DUP chief stayed the course in North's coalition
Peter Robinson served a 38-year apprenticeship in the shadow of that colossus of Northern politics, Ian Paisley.
He was aged 59 when he finally got to lead his party and the North's stuttering devolved government in 2008. But he has come well through a series of tricky times - not least the infamous sex and property scandal involving his wife, Iris, which many people felt would end his career.
In 2010, he stood aside from the post of First Minister after revelations that Iris was involved in controversial land and money deals linked to her affair with a man 40 years her junior.
Investigations cleared him of any wrongdoing, and despite jibes about the 'Swish Family Robinson', the DUP persisted with him as leader, although he lost his Westminster seat in staunchly Protestant East Belfast due to "Irisgate".
He was a founder member of the DUP in 1970, served as Paisley's assistant and party secretary general, before slowly developing his own parliamentary career. He will long be remembered for his flirtation with paramilitaries in the mid-1980s and he was arrested by gardaí for leading a group of loyalist thugs to "invade" Clontibret, Co Monaghan, in August 1986.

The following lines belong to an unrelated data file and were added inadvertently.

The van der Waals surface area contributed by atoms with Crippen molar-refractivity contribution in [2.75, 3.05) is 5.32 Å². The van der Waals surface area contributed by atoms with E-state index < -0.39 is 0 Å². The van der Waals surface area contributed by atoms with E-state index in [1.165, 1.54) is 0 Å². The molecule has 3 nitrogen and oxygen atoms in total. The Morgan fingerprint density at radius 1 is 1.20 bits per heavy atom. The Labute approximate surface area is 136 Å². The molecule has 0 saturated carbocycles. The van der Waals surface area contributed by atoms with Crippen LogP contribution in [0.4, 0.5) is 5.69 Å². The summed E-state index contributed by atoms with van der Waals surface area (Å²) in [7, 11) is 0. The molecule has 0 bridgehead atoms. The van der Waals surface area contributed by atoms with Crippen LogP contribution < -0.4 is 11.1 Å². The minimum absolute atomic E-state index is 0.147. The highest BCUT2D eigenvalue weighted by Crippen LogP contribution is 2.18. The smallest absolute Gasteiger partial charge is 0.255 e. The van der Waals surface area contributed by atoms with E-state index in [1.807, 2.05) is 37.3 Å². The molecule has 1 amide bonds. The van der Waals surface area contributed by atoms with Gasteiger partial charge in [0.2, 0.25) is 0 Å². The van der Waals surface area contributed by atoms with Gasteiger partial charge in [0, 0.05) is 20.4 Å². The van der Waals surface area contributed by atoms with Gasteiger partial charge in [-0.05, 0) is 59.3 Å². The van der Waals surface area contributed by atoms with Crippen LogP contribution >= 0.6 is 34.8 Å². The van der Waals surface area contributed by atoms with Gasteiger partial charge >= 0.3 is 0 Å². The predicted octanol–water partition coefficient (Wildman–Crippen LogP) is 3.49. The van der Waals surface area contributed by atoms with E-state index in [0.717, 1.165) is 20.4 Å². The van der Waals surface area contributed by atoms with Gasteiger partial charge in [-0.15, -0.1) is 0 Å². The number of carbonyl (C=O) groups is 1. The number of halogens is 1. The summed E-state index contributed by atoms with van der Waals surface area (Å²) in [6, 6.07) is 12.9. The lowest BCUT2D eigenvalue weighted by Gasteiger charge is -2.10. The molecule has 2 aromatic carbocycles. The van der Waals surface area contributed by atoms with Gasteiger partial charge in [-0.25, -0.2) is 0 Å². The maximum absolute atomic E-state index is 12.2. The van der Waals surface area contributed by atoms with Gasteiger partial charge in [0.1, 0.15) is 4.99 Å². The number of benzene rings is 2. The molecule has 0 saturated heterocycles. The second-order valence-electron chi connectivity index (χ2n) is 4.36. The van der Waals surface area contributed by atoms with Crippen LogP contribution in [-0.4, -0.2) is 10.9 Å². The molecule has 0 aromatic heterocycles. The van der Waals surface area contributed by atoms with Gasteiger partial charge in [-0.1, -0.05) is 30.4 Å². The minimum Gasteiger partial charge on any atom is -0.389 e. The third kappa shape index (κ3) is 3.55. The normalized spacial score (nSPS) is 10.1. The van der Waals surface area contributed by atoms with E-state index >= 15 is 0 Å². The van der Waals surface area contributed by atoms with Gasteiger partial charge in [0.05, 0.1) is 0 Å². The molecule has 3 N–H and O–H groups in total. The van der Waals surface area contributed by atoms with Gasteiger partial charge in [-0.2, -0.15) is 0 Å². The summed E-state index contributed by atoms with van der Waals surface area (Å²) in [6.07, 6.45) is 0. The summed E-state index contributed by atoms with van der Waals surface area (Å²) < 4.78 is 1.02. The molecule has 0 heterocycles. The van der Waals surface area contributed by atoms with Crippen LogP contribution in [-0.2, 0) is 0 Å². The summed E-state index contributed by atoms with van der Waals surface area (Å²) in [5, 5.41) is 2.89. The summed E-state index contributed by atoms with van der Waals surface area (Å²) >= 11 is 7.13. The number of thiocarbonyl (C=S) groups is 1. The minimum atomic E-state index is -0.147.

Despite the long wait to finally lead his party and the North's shaky government, he can point to having achieved something simply by staying the course. He faced down would-be rebels in his own party and took risks to agree devolution of policing and justice powers from London.
More recently Mr Robinson withstood pressures over IRA links with Sinn Féin, keeping the North's fragile institutions in play. The new deal is hailed as a breakthrough, though it is as yet untested.
Long seen as sarcastic and aloof, his confessional speech about his wife's affair surprised many for its frankness and humanity.